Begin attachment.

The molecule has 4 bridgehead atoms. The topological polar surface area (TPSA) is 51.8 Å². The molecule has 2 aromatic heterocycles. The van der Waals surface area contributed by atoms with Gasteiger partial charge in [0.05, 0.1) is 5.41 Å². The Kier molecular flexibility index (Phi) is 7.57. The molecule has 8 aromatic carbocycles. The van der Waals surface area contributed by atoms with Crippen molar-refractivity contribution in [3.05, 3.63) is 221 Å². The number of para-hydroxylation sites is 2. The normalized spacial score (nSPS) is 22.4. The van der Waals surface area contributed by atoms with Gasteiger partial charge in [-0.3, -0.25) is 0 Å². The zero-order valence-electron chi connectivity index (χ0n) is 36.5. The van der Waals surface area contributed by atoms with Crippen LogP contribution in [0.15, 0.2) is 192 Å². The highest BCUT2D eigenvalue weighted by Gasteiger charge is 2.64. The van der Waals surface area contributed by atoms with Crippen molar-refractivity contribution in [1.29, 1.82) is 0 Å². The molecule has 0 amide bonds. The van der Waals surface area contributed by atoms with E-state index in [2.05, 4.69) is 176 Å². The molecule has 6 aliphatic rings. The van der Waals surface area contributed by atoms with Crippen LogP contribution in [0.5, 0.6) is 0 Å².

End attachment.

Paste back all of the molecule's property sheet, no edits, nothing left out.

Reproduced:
The molecule has 4 bridgehead atoms. The topological polar surface area (TPSA) is 51.8 Å². The molecule has 2 aromatic heterocycles. The van der Waals surface area contributed by atoms with Gasteiger partial charge in [0.05, 0.1) is 5.41 Å². The Kier molecular flexibility index (Phi) is 7.57. The molecule has 8 aromatic carbocycles. The van der Waals surface area contributed by atoms with Crippen molar-refractivity contribution in [3.05, 3.63) is 221 Å². The number of para-hydroxylation sites is 2. The normalized spacial score (nSPS) is 22.4. The van der Waals surface area contributed by atoms with Gasteiger partial charge in [-0.3, -0.25) is 0 Å². The zero-order valence-electron chi connectivity index (χ0n) is 36.5. The van der Waals surface area contributed by atoms with Crippen LogP contribution in [0.15, 0.2) is 192 Å². The highest BCUT2D eigenvalue weighted by Gasteiger charge is 2.64. The van der Waals surface area contributed by atoms with Crippen molar-refractivity contribution in [1.29, 1.82) is 0 Å². The molecule has 0 amide bonds. The van der Waals surface area contributed by atoms with E-state index in [2.05, 4.69) is 176 Å². The molecule has 6 aliphatic rings. The van der Waals surface area contributed by atoms with Crippen LogP contribution in [0.5, 0.6) is 0 Å².